Small Creek is being transformed from a straight concrete channel in Raceview to a living waterway. As well as clean water and habitat for wildlife, the new Small Creek will boast better path and bikeway connections and the opportunity to enjoy nature in your neighbourhood. This page details progress and various community engagement initiatives to help inform the ongoing success of the transformation project.
Small Creek Redevelopment - Video: Stages 1 and 2
Small Creek was once a meandering stream that flowed into Deebing Creek. Like most waterways, it was surrounded by large iconic tree species such as Queensland blue gum and an understory of native grasses and rushes. Subsequent to a period of ongoing decline as a result of European colonisation of land for grazing, the area was cleared and in the early 1980s the creek was replaced with a concrete drain. The few trees that were left were remnants of the original landscape and would have had their roots in or close to water. Council is spearheading a significant four-stage project to reinstate 1.6 km of Small Creek as a living waterway with native vegetation, pools and riffles of shallow running water. Construction started in 2018, with completion anticipated by 2023 and project funding comprising developer contributions under council’s water quality offsets scheme.
Benefits of Small Creek
Removal of 108 tonnes of sediment, 863 kg of nitrogen and 149 kg of phosphorous from the waterways annually (Stages 1 and 2)
Improved aesthetics with the transformation of the creek into a natural waterway
Cooler water - a vital requirement for native fish species
Reduction in air temperatures by up to two degrees around the creek corridor
Improved environmental outcomes and better water and habitat quality
Increased value of surrounding property as evidenced by research of similar projects
Better path and bikeway connections for active travel
Awards and recognition
2020 - AILA National Award of Excellence in Land Management 2020 - AILA Queensland Award of Excellence in Land Management 2019 - River Basin Management Society Finalist for Outstanding Waterway Management Project 2019 - Stormwater Queensland Excellence Award in Integrated Stormwater Design 2018 - Minister’s Award for Urban Design, Commendation, Excellence in Urban Design 2017 - River Basin Management Society Finalist for Involving Community in Waterway Management 2017 - AILA National Landscape Architecture Award in Land Management 2017 - Stormwater Queensland Award for Excellence in Strategic or Master Planning 2017 - Healthy Land and Water Awards - Finalist in Government Stewardship 2017 - AILA Queensland Award of Excellence in Land Management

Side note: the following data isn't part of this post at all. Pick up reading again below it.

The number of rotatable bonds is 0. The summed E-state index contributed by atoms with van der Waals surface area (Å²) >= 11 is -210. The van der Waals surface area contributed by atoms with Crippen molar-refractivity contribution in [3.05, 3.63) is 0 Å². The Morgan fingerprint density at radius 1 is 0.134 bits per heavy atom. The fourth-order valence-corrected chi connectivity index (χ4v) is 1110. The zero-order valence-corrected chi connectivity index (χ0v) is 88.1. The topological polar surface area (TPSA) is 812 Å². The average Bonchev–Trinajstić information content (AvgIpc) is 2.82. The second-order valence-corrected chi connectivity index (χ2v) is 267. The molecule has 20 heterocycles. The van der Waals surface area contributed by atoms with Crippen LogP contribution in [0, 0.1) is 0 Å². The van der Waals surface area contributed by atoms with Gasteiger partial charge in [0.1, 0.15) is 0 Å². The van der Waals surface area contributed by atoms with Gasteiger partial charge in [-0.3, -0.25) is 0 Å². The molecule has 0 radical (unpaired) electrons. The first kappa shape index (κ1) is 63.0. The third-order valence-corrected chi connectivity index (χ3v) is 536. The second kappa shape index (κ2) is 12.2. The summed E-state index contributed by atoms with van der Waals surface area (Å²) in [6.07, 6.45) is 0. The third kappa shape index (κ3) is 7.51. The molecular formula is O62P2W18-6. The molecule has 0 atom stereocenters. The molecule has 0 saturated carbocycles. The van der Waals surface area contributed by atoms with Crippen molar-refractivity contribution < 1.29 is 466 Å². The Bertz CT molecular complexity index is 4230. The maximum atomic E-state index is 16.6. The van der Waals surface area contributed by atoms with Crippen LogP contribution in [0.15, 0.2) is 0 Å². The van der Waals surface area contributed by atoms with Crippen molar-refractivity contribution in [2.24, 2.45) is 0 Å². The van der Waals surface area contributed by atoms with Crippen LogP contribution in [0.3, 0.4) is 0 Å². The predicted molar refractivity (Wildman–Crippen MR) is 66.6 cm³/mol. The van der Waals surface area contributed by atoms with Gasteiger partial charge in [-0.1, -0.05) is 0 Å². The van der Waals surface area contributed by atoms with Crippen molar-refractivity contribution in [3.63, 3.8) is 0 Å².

Planning and Design
Small Creek was designated as a funding recipient of the water quality offsets scheme In 2016. A team comprising council officers, engineers, landscape architects and the community worked together to develop the concept design.
Design Your Creek Week (PDF, 5.7 MB) was held during November 2016, inviting the community to give input, suggestions and ideas and chat to the experts onsite regarding the design of Small Creek.
A further round of commmunity engagement was held in September and October 2019 to both receive feedback on stages 1 and 2, and gather further input for stages 3 and 4.
Warwick Road to Sapar Landscapes:
Removal of 30,000 cubic metres of soil and installation of over 150,000 plants - the result was a channel with pools and riffles (rock ramps)
Within 18 months the 30 cm tall saplings planted were already as tall as 5 m and an abundance of bird and aquatic life had returned to the creek
A fish survey in 2019 confirmed Small Creek had become a functioning ecosystem with numerous native fish and other aquatic species detected
Sapar Landscapes to Briggs Road:
Completion of Stage 2 in early 2019 marked project halfway point, with 800 m of naturalisation in place
Sustainability is a major theme of the project and visitors to the new-look Small Creek can see the clever way sections of the concrete channel have been broken up and repurposed in place of rock to eliminate the need for the old channel to be sent to landfill
The shared pedestrian path and bikeway is frequently used by school students and residents
Briggs Road to Poplar Street Park:
Existing concrete channel recycled and incorporated into the new design
3,600 cubic metres of soil removed to create deeper pond areas
Concrete aprons under Briggs Road modified to create small 'riffles' that allow fish to pass during rain events
Creation of community assets such as path and bikeway connections, nature play elements and a viewing platform at Poplar Street Park
Poplar Street Park to Whitehill Road:
Design work will be underway during the 2020/2021 financial year.